Someone said it, and so that drives you mad and gets you stuck? If I say I have a magic sword and therefore can tell you to stop obsessing over this stuff, can I thereby get a big fine thankful dose of full and unwavering focus from you?



Why not? If (a) everything you experience is, uh, “illusion” or “a false world”, and (b) you can get to some non-illusory real world where you’d totally get to live out some kind of decidedly different experiences, then, well, okay, I guess; but if all of this is all there is to experience, then calling it “illusion” or “a false world” doesn’t really mean anything, does it? If there’s no other reality, if this is the only reality there is, then isn’t this realm exactly as wonderful as the non-illusory real one you’d be pining for?
Well I can easily dismiss a magic sword because there is no such thing. As for the nature of reality......
  #98  
Old 05-16-2019, 01:03 AM
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Look, if all that exists is in your consciousness, then those Buddhists and their teachings that you have been listenung to are not real. They are all in your imagination. And having an imagination is wrong, so stop imagining up Buddhism. Also, you are imagining this message board.
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Old 05-16-2019, 02:48 AM
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Maybe you need to try another religion (a quick shudder at the thought of trying religion, but it is not a permanent commitment). The other posts have explained very well what Buddhism is, maybe your version of it is incomplete. Or you are going through the Buddhist version of the dark night of the soul, which is part of all religions.

I get the feeling that you are looking for a religion of some kind, and that's fine by me and everybody else. Perhaps you need to analyze what you are looking for? And, these days religion is increasingly becoming synhretic and not bound to any open version of a particular religion, or or indeed, of any one religion.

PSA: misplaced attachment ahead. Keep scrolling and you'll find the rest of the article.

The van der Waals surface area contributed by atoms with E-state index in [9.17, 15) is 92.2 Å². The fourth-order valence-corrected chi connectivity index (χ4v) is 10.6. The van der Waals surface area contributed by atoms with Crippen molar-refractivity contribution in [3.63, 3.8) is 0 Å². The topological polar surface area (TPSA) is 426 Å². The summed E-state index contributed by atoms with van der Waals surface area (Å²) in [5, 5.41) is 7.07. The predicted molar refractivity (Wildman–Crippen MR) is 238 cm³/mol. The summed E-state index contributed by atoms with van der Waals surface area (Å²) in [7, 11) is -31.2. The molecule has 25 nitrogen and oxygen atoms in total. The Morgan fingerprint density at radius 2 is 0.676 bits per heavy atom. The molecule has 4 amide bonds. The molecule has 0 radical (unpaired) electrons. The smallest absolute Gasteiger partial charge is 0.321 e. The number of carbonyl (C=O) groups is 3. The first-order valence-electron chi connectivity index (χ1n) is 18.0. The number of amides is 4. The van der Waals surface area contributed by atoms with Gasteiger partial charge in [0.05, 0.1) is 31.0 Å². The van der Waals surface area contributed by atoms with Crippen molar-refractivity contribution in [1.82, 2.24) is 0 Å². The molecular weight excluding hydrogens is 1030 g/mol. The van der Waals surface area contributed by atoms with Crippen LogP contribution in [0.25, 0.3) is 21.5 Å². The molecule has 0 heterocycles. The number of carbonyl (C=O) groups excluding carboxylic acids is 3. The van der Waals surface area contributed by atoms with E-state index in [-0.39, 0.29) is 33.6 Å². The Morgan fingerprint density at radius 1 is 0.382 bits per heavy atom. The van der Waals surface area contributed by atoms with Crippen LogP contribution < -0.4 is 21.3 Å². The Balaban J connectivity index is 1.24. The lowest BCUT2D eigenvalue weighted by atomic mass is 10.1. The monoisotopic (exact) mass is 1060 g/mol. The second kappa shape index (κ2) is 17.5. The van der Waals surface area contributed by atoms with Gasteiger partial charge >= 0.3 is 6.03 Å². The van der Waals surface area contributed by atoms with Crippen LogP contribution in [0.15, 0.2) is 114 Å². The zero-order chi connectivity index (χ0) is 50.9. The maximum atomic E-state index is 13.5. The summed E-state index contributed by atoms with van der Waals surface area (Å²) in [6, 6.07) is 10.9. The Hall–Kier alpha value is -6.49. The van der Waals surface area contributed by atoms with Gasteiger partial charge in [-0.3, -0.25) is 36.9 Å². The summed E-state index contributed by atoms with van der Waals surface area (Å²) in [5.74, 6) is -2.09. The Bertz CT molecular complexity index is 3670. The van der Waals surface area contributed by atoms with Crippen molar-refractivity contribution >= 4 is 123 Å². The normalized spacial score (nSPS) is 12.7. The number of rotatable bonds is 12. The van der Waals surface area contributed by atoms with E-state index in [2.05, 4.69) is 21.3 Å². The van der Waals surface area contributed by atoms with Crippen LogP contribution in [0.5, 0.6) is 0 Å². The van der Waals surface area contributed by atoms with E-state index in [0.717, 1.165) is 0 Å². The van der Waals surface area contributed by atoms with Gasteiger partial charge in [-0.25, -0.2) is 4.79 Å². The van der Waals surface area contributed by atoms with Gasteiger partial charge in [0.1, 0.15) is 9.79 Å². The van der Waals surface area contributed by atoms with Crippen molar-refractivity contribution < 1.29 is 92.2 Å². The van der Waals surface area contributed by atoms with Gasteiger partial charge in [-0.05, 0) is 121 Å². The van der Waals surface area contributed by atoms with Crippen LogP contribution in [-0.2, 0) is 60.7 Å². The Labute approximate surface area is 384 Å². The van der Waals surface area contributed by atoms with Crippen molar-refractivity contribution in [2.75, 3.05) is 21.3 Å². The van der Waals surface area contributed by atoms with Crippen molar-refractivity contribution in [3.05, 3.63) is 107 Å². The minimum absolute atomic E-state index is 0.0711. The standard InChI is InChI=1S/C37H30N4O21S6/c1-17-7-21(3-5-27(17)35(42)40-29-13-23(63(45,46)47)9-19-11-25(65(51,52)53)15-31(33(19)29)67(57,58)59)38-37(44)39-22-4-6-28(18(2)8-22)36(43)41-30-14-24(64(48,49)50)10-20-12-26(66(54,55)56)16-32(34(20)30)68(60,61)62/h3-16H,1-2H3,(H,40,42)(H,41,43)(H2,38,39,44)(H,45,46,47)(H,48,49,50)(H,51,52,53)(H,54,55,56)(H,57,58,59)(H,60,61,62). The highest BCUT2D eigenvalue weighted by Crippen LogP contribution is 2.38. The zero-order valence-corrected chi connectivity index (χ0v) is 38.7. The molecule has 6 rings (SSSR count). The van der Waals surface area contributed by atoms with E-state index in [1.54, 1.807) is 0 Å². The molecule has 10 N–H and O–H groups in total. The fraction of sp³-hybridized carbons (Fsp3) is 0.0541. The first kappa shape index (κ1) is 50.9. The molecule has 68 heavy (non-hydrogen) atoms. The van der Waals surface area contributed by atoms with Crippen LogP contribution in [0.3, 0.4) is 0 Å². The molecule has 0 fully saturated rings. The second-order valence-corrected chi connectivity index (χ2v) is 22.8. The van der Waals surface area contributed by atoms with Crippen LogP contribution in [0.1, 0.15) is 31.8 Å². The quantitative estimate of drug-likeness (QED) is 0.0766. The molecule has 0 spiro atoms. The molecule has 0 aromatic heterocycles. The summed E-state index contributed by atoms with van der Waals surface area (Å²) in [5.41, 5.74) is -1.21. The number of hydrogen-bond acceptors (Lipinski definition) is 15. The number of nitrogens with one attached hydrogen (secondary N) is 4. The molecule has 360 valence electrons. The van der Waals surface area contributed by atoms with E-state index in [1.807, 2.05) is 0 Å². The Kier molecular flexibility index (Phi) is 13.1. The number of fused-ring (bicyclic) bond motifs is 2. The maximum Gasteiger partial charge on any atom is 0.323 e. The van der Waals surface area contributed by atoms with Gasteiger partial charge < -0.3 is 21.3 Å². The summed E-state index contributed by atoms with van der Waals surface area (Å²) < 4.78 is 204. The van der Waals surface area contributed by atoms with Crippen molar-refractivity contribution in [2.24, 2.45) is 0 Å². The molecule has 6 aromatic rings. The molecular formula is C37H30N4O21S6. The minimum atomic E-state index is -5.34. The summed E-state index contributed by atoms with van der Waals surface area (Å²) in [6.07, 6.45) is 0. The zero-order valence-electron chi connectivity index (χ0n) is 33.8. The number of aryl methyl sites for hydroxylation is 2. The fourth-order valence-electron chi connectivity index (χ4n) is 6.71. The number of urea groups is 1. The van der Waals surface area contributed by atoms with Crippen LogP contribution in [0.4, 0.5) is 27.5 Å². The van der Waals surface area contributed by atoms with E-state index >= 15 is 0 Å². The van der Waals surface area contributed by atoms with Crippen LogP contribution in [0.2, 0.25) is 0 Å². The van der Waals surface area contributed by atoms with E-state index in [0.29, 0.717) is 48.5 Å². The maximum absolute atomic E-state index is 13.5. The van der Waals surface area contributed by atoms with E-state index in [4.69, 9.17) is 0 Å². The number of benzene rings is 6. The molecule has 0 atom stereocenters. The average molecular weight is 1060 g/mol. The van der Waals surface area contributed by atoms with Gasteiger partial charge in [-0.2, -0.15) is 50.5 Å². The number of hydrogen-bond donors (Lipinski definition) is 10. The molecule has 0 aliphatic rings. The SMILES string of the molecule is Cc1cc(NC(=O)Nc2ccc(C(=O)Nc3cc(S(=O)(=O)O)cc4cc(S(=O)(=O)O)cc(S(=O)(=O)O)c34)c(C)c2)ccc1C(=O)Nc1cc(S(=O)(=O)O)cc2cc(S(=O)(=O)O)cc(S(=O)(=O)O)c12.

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Old 05-16-2019, 05:30 AM
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Originally Posted by Machinaforce View Post
Well I can easily dismiss a magic sword because there is no such thing.
Please elaborate: how can you so easily dismiss a magic sword? Because, see, you explained that your problem with stuff like “this world is an illusion” or “nothing that changes or appears is real” is just — as you put it — the fact that someone said it, which drives you mad. So how can you dismiss stuff like “magic swords are real” given, once again, the fact that someone said it?

Just lay out for me how you manage to get this right on some occasions, and maybe that’ll help you figure out how to can get it right on other occasions.

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Originally Posted by Machinaforce View Post
As for the nature of reality......
Uh, yes? “As for the nature of reality”, dot dot dot, what?

Here I am, in a world of appearances — where there seem to be walls that it seems I can’t ghost through, but there seem to be doors and I seem able to open them; and that seems to prove useful when I seem to feel hunger, because I seem to make my way to what seems to be food, and it seems to taste delicious sure as it seems to work on what seems to be pain in my belly — and if someone told me all of that was an illusion, then, dot dot dot, what?

Will that info let me ghost through the walls, which aren’t really there? Will I learn of real doors I can really open, possibly to get real food that’ll really taste delicious? Or will I not really need food then, as I’ll know the seeming pain in my belly isn’t real? What do you think really happens if all of our experiences here are, for the sake of argument, revealed to be illusory appearances?